This afternoon, led by Curiosity and good Company I strolled away to Mother Church, or rather Grandmother Church, I mean the Romish { 167 } Chappell.2 Heard a good, short, moral Essay upon the Duty of Parents to their Children, founded in Justice and Charity, to take care of their Interests temporal and spiritual. This Afternoons Entertainment was to me, most awfull and affecting. The poor Wretches, fingering their Beads, chanting Latin, not a Word of which they understood, their Pater Nosters and Ave Maria's. Their holy Water—their Crossing themselves perpetually—their Bowing to the Name of Jesus, wherever they hear it—their Bowings, and Kneelings, and Genuflections before the Altar. The Dress of the Priest was rich with Lace—his Pulpit was Velvet and Gold. The Altar Piece was very rich—little Images and Crucifixes about—Wax Candles lighted up. But how shall I describe the Picture of our Saviour in a Frame of Marble over the Altar at full Length upon the Cross, in the Agonies, and the Blood dropping and streaming from his Wounds.
The Musick consisting of an organ, and a Choir of singers, went all the Afternoon, excepting sermon Time, and the Assembly chanted—most sweetly and exquisitely.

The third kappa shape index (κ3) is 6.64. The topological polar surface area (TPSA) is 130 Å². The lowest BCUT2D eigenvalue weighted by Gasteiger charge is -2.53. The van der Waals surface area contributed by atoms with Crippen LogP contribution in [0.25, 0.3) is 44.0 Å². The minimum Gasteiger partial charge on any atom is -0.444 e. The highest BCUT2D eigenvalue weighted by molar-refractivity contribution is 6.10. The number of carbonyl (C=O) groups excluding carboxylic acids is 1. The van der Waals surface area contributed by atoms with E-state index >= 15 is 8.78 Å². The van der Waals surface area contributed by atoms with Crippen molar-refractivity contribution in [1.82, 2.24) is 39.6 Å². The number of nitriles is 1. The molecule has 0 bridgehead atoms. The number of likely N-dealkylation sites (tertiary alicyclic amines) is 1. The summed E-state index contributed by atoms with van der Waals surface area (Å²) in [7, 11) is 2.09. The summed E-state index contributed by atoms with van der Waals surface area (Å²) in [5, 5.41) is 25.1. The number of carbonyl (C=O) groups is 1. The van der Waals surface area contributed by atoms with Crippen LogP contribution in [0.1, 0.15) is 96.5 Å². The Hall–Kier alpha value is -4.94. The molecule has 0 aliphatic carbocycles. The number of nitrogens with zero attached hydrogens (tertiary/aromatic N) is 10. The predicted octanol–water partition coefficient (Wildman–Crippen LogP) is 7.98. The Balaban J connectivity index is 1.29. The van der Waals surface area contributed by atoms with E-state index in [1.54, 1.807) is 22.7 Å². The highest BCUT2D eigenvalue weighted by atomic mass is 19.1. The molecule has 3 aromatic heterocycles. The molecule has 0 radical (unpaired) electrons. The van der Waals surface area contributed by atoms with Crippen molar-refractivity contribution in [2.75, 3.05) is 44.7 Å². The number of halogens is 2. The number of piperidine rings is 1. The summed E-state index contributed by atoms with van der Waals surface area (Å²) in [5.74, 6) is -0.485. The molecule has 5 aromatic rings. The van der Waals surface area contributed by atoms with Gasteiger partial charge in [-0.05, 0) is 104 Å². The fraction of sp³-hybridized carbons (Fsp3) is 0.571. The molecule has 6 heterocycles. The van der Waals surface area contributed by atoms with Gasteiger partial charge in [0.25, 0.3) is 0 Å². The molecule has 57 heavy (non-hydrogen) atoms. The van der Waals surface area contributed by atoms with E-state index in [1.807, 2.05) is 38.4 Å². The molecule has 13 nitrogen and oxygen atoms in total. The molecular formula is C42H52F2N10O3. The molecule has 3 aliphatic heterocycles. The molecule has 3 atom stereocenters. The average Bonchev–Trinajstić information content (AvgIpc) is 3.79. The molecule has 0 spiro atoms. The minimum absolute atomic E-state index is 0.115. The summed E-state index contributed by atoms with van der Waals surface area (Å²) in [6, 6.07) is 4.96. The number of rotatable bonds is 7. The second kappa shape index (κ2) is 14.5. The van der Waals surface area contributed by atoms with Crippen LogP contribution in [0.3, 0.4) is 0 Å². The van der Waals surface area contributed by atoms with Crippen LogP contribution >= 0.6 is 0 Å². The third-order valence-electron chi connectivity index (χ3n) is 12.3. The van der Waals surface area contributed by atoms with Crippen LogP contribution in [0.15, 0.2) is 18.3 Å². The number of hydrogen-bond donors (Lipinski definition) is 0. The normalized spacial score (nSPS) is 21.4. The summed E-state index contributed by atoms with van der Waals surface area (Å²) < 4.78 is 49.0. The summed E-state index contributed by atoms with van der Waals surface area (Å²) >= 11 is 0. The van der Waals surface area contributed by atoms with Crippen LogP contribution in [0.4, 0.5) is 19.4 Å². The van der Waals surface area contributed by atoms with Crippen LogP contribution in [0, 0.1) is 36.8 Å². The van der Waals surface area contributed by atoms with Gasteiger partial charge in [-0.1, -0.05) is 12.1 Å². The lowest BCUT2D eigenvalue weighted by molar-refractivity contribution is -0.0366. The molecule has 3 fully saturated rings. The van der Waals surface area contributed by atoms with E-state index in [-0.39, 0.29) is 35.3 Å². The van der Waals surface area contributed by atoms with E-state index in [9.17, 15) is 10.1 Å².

Here is every Thing which can lay hold of the Eye, Ear, and Imagination. Every Thing which can charm and bewitch the simple and ignorant. I wonder how Luther ever broke the spell.

[salute] Adieu.

[signed] John Adams
RC (Adams Papers); addressed: “For Mrs. Abigail Adams Braintree favd. by Mr. Revere”; endorsed: “C 1 No 10.”
1. Francis Alison (1705–1779), D.D., vice-provost of the College of Philadelphia and minister of the First Presbyterian Church, on the south side of Market Street between Second and Third Streets (DAB; Historic Philadelphia, Amer. Philos. Soc., Trans., vol. 43, pt. 1 [1953], p. 217).
2. St. Mary's Church, built in 1763 on Fourth Street between Spruce and Locust (Historic Philadelphia, as cited in preceding note, p. 203–209).
Cite web page as: Founding Families: Digital Editions of the Papers of the Winthrops and the Adamses, ed.C. James Taylor. Boston: Massachusetts Historical Society, 2014.
http://www.masshist.org/apde2/